Tips & Tricks To Make Remote Learning Easier
Being your kid's teacher is a job you'd never have expected to be this difficult. And while it may be over soon with the vaccine roll-out, these tips can still help you out with homework.
Coronavirus has turned homes into offices and schools; what would typically be a circus run getting the kids ready for school has turned into a stressful routine of getting your kids to pay attention and stay signed in to their classes when the end call button is highly tempting!
We've all experienced the dread of school days, that early morning feeling where you don't even want to get out of bed, even so as adults. With so many things tempting kids around the house, how do you get them to focus?
Unslpash by Sven Brandsma
Provide your child with the best space possible with the least distractions; this means the room with toys and their PlayStation is probably not the best place for them to attend their classes or do their homework. Space should be set up comfortably and stocked with all the things they need. This is important so they're not running into your meetings for a pencil for homework and notes they should be taking.
You probably also want to have a printer set up nearby; children are resilient, they can print their own homework if they need to, and it's a great idea to allow them the responsibility to do so. Especially when you're busy, you don't want to have to run in for a forgotten worksheet printing and miss an essential part of your meeting!
Rules and Goals
Unsplash by Annie Spratt
Children need structure; their routines are essential for their success! So make it routine for them to get up in the morning, brush their teeth, and get ready for the school day as usual. They must have a routine to learn what they need to do and become independent eventually.
“Consolidation of concepts even if it means brushing over concepts verbally,”
says Shafiqah, a student teacher
Goals should be simple, even if it's something small like coloring or counting. It helps kids understand what is expected of them, find what works for them, and make sure they meet their desired time goals! Don't forget that kids need reminding every so often; remember how many times you forgot to take the chicken out to defrost as a kid? We still need constant reminders.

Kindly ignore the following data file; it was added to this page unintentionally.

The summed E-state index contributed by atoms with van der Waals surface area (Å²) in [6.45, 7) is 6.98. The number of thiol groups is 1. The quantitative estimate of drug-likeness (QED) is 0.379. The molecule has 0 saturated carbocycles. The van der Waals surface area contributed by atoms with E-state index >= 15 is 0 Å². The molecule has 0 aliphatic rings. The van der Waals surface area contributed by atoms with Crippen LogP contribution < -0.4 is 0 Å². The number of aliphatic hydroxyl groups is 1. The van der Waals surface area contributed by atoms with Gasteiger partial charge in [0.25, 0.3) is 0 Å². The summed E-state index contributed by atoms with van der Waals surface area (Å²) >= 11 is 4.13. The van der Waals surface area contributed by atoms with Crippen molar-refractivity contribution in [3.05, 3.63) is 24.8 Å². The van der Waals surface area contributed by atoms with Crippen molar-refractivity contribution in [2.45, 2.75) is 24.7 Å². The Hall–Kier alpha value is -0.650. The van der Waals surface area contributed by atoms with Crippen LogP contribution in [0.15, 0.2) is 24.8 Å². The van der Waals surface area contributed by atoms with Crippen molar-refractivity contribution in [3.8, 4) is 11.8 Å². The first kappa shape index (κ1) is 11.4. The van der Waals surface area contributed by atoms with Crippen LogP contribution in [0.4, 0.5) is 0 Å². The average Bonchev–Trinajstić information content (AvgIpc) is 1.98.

The closer you are to your kid, help them and their teachers. You help them stay focused, and the teacher doesn't have to fight for their attention through a screen. If you find them getting distracted, just try to nudge them in the right direction; maybe it's repeating the question to force them to think about it.
Keep It Together
Juggling your work and the kids too is crazy, it gets tricky, but you're not alone in this. Turn to your teachers for help where needed; if your kid struggles to grasp counting, ask their teacher what could be a better way to stimulate interest. Teachers are prepared for this in their classes, but at home, through a screen, things are different, and they may have experience with this already.
“Get your child into a routine, structure your day, and set out time for school. Keep them involved in making their own lunch and let them do other activities that don't make it just sitting at a desk!”
Remember that you're a role model to your kids; they will likely end up dealing with situations the way you do. So if you get frustrated and give up, they're going to do the same. Try your best to stay positive and keep them motivated. You should keep school time separate from family time; it keeps you from exclusively staying in the teacher or mom role.
Get a Tutor
You might not be able to keep it together, stay positive, check homework, as well as juggle the cleaning and cooking, so get help! There are a number of people who can help, graduates looking for work in their spare time, home-schooling programs, and students learning to become teachers!
The less stress you have is going to make you a better parent for it. And if that means that someone else can take the pressure off your hands, GREAT!